To consider how far the Internet of Things (IoT) could take us, consider the example of comic book superhero Tony Stark (aka Iron Man) and his virtual assistant, JARVIS, an artificial intelligence. The name JARVIS is an acronym for “Just A Rather Very Intelligent System,” but is also an obvious hat tip to the idea of a human butler. JARVIS takes care of all the things a butler would — he runs Tony’s home, keeps an eye on his master’s health, and helps him with administrative tasks. But JARVIS can do much more than merely dim the lights at Tony’s command. He also controls his car and computers. JARVIS is like Siri on steroids, able to fulfill nearly any request once asked. Each year, IoT gets a little closer to JARVIS-level intelligence in real life. We’re excited about smart home gadgets like the very tech-savvy Samsung Family Hub Refrigerator, as well as personal trainer substitutes like the HOIST fitness machines. What will happen with this technology next year? In the next 10 years? To date, most of the buzz around IoT has concentrated on technology in the home. But will other spaces start to see the impact of IoT, too? How much is the phenomenon predicted to grow? Here’s what you need to know about where IoT might be headed.
Valdio Veliu, Dec 21

Volley, a Networking Library for Android

Valdio Veliu looks at Volley, Google's standard library for network requests that takes care of a lot of the hard work for you.
Mike Canarelli, Dec 20

Google's Interstitial Ad Penalty and Its Effect on Mobile Marketers

Last year, Google put digital marketers on notice that a deep freeze was coming for interstitial ads. Now, the search giant has officially put them out in the cold, a move that will open opportunities for marketers willing to create a better mobile experience for consumers. Starting January 10, 2017, Google will institute what some observers are calling a “pop-up penalty,” targeting ads that hide or gray-out most or all of a mobile screen. Websites displaying the intrusive advertisements on mobile devices may not rank as highly in search results. It’s a change that will leave a significant footprint; mobile use drives about 56 percent of consumer traffic to top U.S. websites, according to SimilarWeb’s State of Mobile Web in the U.S. 2015 report. The move isn’t exactly a surprise; in 2015, the search engine giant announced it would penalize websites that displayed interstitial ads prompting users to download an app. Soon after, Apple gave Safari users the ability to install ad blocker apps that would stop interstitials on iPhones and iPads. It’s important to note that Google will penalize a website in mobile search results only, which seems appropriate given the challenge of navigating the intrusive ads on screens as small as 4.5 inches versus ads viewed on a laptop or desktop. What’s more, interstitial advertising remains one of many signals the search engine uses to assess ranking. However, don’t expect these mobile pop-ups to disappear completely. If you’re a company using them for age verification, cookie usage, or paywall logins, Google won’t ding you in search results. It also won’t impose a penalty if your business displays mobile banners that are easy to dismiss and don’t take up a large amount of screen space.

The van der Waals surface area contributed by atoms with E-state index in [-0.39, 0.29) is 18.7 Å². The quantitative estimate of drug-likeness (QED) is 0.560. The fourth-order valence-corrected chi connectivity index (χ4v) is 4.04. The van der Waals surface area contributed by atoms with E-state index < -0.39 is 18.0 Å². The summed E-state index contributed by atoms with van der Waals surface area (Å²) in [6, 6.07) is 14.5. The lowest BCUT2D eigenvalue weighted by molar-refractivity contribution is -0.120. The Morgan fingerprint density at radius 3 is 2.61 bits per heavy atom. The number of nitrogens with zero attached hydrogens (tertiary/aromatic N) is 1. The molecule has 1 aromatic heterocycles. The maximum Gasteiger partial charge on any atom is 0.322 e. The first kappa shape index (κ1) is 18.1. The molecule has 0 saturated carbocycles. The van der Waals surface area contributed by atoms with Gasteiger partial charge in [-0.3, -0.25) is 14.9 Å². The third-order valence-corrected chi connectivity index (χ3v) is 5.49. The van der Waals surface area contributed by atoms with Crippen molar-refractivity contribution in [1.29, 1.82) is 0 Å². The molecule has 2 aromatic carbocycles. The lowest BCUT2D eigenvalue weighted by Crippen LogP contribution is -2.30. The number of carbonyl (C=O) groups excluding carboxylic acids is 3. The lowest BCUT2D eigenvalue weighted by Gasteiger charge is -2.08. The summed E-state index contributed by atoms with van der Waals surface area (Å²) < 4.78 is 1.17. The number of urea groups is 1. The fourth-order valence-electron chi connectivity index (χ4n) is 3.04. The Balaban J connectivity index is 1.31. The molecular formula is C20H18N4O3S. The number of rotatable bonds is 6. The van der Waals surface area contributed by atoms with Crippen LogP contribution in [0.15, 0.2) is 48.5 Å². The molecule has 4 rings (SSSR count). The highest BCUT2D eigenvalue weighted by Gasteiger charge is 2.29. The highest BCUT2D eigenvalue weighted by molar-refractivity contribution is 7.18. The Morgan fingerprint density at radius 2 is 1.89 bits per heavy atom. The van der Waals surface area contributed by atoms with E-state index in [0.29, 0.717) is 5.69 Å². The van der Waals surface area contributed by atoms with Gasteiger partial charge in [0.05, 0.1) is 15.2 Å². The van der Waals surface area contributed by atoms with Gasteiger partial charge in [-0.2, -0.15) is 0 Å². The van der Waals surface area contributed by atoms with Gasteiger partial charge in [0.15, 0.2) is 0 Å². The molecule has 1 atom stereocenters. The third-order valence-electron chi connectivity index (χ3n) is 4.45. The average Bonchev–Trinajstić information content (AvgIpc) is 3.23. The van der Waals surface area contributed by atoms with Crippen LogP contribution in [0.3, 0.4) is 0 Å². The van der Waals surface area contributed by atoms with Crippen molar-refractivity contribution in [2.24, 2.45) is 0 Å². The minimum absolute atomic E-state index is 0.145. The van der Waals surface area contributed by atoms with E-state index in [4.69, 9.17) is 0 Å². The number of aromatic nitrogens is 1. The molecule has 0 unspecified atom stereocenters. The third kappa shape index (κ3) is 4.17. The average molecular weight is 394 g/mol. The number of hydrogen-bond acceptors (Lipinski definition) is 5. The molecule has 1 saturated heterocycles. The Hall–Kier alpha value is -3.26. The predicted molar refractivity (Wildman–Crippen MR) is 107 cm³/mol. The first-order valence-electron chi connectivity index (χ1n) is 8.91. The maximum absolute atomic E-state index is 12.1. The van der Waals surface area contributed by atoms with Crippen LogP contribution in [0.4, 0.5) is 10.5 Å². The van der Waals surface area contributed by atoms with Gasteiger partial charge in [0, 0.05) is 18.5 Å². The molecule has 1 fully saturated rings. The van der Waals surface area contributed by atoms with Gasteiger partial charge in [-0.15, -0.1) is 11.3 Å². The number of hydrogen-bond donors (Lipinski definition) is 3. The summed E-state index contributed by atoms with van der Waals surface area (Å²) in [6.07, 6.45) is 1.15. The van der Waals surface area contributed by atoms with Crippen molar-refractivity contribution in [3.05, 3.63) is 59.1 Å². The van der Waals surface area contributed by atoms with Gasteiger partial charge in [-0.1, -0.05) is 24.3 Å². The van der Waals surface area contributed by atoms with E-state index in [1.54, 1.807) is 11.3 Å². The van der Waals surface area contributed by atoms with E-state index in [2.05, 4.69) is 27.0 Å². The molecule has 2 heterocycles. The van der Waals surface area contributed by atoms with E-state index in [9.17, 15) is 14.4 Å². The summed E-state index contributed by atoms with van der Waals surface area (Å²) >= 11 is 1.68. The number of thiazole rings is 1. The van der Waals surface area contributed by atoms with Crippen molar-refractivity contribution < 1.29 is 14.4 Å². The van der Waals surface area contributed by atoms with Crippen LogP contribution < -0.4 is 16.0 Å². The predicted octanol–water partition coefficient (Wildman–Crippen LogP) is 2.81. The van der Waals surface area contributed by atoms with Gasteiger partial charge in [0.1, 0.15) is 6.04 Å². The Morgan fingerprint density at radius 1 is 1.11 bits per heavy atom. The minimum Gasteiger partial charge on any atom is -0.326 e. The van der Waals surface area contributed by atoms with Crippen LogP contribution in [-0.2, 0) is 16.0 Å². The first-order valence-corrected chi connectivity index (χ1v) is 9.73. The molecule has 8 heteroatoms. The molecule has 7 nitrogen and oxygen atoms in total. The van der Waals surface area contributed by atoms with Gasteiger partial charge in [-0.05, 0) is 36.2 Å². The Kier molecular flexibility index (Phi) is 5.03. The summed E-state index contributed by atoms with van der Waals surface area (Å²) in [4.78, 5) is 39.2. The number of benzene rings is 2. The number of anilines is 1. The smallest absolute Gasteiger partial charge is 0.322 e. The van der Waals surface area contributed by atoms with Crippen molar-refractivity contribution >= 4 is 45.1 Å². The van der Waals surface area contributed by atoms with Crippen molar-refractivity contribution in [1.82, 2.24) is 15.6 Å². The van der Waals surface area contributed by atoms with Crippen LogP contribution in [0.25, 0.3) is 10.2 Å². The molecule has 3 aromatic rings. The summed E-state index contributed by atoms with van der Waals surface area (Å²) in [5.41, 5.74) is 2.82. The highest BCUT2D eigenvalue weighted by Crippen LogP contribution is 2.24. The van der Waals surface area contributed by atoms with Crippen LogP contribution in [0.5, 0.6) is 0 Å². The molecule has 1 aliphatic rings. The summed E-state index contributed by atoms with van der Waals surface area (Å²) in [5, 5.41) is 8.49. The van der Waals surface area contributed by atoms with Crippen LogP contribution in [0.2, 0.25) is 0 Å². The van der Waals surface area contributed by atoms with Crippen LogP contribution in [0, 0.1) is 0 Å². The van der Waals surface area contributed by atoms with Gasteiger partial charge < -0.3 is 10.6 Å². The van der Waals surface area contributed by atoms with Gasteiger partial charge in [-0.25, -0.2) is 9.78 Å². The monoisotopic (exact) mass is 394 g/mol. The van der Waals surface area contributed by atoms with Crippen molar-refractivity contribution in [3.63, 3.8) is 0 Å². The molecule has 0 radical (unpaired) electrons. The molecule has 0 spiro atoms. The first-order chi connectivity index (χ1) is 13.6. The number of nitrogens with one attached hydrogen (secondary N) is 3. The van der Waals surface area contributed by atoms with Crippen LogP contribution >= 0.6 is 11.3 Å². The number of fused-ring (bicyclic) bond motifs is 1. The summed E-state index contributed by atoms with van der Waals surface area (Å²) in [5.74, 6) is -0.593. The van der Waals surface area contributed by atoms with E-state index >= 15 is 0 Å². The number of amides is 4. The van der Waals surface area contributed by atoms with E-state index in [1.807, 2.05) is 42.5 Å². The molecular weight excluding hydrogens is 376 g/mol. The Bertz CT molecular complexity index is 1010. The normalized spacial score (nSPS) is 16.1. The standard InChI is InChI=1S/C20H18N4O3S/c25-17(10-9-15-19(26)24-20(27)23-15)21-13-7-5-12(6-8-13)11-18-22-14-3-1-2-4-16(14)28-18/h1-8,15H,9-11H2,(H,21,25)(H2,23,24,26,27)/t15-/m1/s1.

Theodhor Pandeli, Dec 14

Integrating the Facebook API with Android

In Theodhor Pandeli's first post for SitePoint, he looks at integrating the Facebook API into Android apps for login, profile information and posting.
Valdio Veliu, Dec 13

Optimizing Battery and Data Consumption in Android

Battery and network data consumption are two core issues developers have to deal with when developing mobile apps. This is more of a concern in mobile technologies because smartphones have limited resources. There are two key points I will be focusing on this article: battery life and network data reduction. I will go through some tips and examples on how to save battery life and keep network consumption at its minimum. Optimizing battery life The hardware components that consume most of the battery are the CPU, sensors, and the screen. Sensors include GPS, NFC, Bluetooth, etc. Keeping this in mind is simple to determine what are some points for a developer to focus on while developing. Tasks like keeping the CPU utilization to a minimum required, minimizing the radio utilization and minimizing network operations are difficult to apply in many cases but are necessary to build a top of the line app. In the following sections, I will go through a few factors that have an impact on battery drain. Also, I will mention some tips on how to avoid or reduce battery drain. Carefully use Animations It is obvious that animations need a lot of processing power by the CPU and therefore consume a significant amount of power. According to the documentation, most animations look fluid at 30 frames per second. So, going over 30 frames can be a waste of processing power and furthermore, more battery. Another tip that comes from the documentation is to let the CPU sleep between animations. This is due to the fact that continuous animations lead to constant changes on the device screen. As I mentioned earlier the screen is one of the main factors of battery drain.
Hannah Levenson, Dec 13

Why Your App Optimization Is Lacking and You Don't Even Know It

This post originally appeared on Appsee. Hannah Levenson discusses the importance of app optimization and how to maximize optimization for your own app.